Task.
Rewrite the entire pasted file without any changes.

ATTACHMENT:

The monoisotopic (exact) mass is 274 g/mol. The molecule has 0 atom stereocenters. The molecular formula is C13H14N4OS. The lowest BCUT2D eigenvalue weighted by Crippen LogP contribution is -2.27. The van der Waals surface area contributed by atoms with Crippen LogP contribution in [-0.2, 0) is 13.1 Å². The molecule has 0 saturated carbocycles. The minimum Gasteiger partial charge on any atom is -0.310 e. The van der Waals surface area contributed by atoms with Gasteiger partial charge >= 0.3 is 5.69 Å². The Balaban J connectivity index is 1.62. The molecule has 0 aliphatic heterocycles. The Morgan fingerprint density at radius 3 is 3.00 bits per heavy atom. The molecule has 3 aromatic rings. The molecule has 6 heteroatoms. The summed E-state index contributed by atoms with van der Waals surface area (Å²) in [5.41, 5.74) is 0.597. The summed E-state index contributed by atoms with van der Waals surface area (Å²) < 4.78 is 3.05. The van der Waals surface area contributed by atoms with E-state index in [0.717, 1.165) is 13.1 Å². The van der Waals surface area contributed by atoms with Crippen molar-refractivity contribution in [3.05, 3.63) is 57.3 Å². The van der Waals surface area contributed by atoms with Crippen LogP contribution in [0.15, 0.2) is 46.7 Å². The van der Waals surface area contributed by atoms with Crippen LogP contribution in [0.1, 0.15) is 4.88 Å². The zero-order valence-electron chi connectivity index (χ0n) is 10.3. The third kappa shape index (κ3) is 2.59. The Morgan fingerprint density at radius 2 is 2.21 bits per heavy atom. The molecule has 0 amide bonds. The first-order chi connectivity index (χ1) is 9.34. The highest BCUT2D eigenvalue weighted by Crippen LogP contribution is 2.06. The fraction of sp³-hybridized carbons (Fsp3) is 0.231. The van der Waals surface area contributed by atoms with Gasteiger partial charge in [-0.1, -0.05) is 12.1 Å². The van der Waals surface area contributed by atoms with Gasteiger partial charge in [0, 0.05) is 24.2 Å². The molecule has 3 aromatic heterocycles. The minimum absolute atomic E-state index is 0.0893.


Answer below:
The monoisotopic (exact) mass is 274 g/mol. The molecule has 0 atom stereocenters. The molecular formula is C13H14N4OS. The lowest BCUT2D eigenvalue weighted by Crippen LogP contribution is -2.27. The van der Waals surface area contributed by atoms with Crippen LogP contribution in [-0.2, 0) is 13.1 Å². The molecule has 0 saturated carbocycles. The minimum Gasteiger partial charge on any atom is -0.310 e. The van der Waals surface area contributed by atoms with Gasteiger partial charge >= 0.3 is 5.69 Å². The Balaban J connectivity index is 1.62. The molecule has 0 aliphatic heterocycles. The Morgan fingerprint density at radius 3 is 3.00 bits per heavy atom. The molecule has 3 aromatic rings. The molecule has 6 heteroatoms. The summed E-state index contributed by atoms with van der Waals surface area (Å²) in [5.41, 5.74) is 0.597. The summed E-state index contributed by atoms with van der Waals surface area (Å²) < 4.78 is 3.05. The van der Waals surface area contributed by atoms with E-state index in [0.717, 1.165) is 13.1 Å². The van der Waals surface area contributed by atoms with Crippen molar-refractivity contribution in [3.05, 3.63) is 57.3 Å². The van der Waals surface area contributed by atoms with Crippen LogP contribution in [0.15, 0.2) is 46.7 Å². The van der Waals surface area contributed by atoms with Crippen LogP contribution in [0.1, 0.15) is 4.88 Å². The zero-order valence-electron chi connectivity index (χ0n) is 10.3. The third kappa shape index (κ3) is 2.59. The Morgan fingerprint density at radius 2 is 2.21 bits per heavy atom. The molecule has 0 amide bonds. The first-order chi connectivity index (χ1) is 9.34. The highest BCUT2D eigenvalue weighted by Crippen LogP contribution is 2.06. The fraction of sp³-hybridized carbons (Fsp3) is 0.231. The van der Waals surface area contributed by atoms with Gasteiger partial charge in [-0.1, -0.05) is 12.1 Å². The van der Waals surface area contributed by atoms with Gasteiger partial charge in [0, 0.05) is 24.2 Å². The molecule has 3 aromatic heterocycles. The minimum absolute atomic E-state index is 0.0893.